Fourth, the highest tariffs which poor countries face are invariably those imposed by their equally poor neighbours.  These tariffs repress trade and boost corruption.   We must help them replace customs duties by supporting governance reforms that boost other sources of revenue. One reason governments of the poorest countries impose such high tariffs is that they are a relatively simple source of revenue to collect. It is ultimately up to developing countries themselves to decide whether to move away from reliance on levying high tariffs particularly at their borders with their neighbours.  However, donor countries can and should encourage them to do so by offering technical assistance in building up alternative domestic sources of tax revenue, by offering aid to make good lost revenues while this transition is being made, and by not insisting that the reduction or elimination of tariffs on imports from neighbouring countries is matched by any similar reductions in tariffs on imports from the first world.

Fifth, we need a fresh emphasis on funding infrastructure – roads, ports and administration.  The more first world countries implement the four steps spelt out above the greater the opportunities that will be opened up to Low Income Countries to trade out of poverty.  But they will only be able to take advantage of those opportunities if they have the capacity to export.  They will need the physical capacity to get goods to market – roads, rail and ports.  Equally essential are the professional skills and administrative structures.  Help in establishing these is essential to make all the changes spelt out above work.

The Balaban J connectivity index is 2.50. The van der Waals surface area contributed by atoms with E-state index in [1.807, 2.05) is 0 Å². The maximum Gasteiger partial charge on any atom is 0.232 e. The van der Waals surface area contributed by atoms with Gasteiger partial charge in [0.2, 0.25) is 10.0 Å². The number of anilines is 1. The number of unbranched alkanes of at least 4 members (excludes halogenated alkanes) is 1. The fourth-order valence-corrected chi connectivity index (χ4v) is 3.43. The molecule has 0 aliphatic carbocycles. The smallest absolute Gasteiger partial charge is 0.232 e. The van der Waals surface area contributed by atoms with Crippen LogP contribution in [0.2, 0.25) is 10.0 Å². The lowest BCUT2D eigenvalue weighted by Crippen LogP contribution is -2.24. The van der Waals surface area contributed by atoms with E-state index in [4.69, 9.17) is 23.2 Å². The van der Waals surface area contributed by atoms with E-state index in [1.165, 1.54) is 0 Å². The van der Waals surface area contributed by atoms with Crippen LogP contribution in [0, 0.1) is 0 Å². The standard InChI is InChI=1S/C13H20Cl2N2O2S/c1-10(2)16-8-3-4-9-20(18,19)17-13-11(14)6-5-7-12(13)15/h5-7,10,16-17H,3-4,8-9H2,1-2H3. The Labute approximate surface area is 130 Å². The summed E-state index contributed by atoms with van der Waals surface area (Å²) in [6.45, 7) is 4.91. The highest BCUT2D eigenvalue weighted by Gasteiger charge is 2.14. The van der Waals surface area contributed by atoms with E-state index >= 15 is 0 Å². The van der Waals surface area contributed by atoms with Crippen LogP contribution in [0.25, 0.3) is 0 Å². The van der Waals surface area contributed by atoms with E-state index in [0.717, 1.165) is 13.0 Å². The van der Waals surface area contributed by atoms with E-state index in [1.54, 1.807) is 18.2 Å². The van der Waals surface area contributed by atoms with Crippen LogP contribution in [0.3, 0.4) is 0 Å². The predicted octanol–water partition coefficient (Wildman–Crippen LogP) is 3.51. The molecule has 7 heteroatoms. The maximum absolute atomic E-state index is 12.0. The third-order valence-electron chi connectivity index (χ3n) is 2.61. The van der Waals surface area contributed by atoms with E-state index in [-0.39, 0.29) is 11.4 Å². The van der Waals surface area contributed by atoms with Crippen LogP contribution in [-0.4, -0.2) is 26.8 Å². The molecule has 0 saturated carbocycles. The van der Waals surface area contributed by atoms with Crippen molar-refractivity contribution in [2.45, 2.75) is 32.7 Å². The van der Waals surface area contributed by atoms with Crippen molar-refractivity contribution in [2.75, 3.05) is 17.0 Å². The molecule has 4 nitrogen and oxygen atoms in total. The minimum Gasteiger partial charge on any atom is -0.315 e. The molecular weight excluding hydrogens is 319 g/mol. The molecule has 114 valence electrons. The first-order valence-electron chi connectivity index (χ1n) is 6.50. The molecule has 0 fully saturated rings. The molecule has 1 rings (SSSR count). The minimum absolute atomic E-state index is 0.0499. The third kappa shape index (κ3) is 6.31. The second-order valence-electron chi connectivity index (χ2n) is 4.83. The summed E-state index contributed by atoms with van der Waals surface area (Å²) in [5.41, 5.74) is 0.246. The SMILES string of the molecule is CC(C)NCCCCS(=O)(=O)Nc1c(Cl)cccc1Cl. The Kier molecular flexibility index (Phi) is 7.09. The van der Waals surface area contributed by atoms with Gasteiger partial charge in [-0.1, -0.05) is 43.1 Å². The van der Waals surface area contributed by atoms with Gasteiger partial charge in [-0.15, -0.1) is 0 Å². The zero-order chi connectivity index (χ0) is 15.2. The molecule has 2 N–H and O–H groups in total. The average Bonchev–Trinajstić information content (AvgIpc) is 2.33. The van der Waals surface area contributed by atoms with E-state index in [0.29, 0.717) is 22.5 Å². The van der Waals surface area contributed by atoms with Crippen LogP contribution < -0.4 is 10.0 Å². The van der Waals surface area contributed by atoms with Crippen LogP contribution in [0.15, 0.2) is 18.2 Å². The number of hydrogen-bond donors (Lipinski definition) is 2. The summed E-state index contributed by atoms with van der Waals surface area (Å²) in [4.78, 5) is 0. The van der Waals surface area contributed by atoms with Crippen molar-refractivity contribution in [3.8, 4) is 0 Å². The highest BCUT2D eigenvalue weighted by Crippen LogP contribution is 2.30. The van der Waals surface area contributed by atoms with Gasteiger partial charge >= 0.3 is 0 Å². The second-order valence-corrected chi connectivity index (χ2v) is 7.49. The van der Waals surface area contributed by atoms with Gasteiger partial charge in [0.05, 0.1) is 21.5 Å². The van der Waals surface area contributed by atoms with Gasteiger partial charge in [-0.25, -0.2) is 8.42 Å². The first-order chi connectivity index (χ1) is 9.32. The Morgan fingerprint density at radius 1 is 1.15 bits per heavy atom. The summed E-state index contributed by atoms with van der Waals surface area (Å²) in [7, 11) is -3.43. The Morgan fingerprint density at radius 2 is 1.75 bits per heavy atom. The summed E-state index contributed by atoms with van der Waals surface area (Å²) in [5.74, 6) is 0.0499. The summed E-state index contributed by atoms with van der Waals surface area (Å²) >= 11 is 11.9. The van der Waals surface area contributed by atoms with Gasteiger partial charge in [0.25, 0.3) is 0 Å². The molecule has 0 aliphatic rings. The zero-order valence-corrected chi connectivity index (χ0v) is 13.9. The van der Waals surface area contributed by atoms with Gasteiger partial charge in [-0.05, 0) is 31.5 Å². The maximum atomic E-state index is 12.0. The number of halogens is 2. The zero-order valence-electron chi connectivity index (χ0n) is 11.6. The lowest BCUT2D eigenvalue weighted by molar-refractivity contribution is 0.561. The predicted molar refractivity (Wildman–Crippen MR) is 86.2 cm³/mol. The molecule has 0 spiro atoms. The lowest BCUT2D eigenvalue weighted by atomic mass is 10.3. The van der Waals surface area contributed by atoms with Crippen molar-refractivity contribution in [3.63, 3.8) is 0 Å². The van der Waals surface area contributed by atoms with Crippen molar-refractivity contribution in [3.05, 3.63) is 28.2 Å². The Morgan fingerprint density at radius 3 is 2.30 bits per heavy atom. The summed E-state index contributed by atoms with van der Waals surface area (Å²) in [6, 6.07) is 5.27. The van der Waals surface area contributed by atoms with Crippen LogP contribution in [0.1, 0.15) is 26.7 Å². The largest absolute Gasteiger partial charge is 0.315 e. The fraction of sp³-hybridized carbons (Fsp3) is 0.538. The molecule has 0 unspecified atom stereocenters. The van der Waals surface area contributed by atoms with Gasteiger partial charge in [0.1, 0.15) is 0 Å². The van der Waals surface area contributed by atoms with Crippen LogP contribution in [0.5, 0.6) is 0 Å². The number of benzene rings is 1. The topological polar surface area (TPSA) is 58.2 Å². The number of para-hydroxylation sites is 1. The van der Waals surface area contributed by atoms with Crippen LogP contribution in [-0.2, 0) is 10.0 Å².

Earlier this year, Trade Out of Poverty launched an inquiry into the UK’s Africa Free Trade Initiative, which was launched by the Government five years ago. The Initiative was started to help African countries into the global world trade system, using trade as an instrument for economic growth and poverty alleviation. It has brought together regional trade initiatives from across the Department for International Development, the Department for Business, Innovation and Skills, and the Foreign and Commonwealth Office. Inquiry hearings took place in Parliament in April, and the Secretariat have been compiling evidence for many months. They are currently drafting a report on what the AFTi has achieved over the last five years, what lessons can be taken from it, and how it can be carried forward. I look forward to the publication of their report later this year.

 

 

July 4, 2016

Post-Brexit free trade helps world’s poorest

Outside the EU the UK can pursue a more equitable trade arrangement that will drive up living standards in the world’s poorest countries, says Peter Lilley.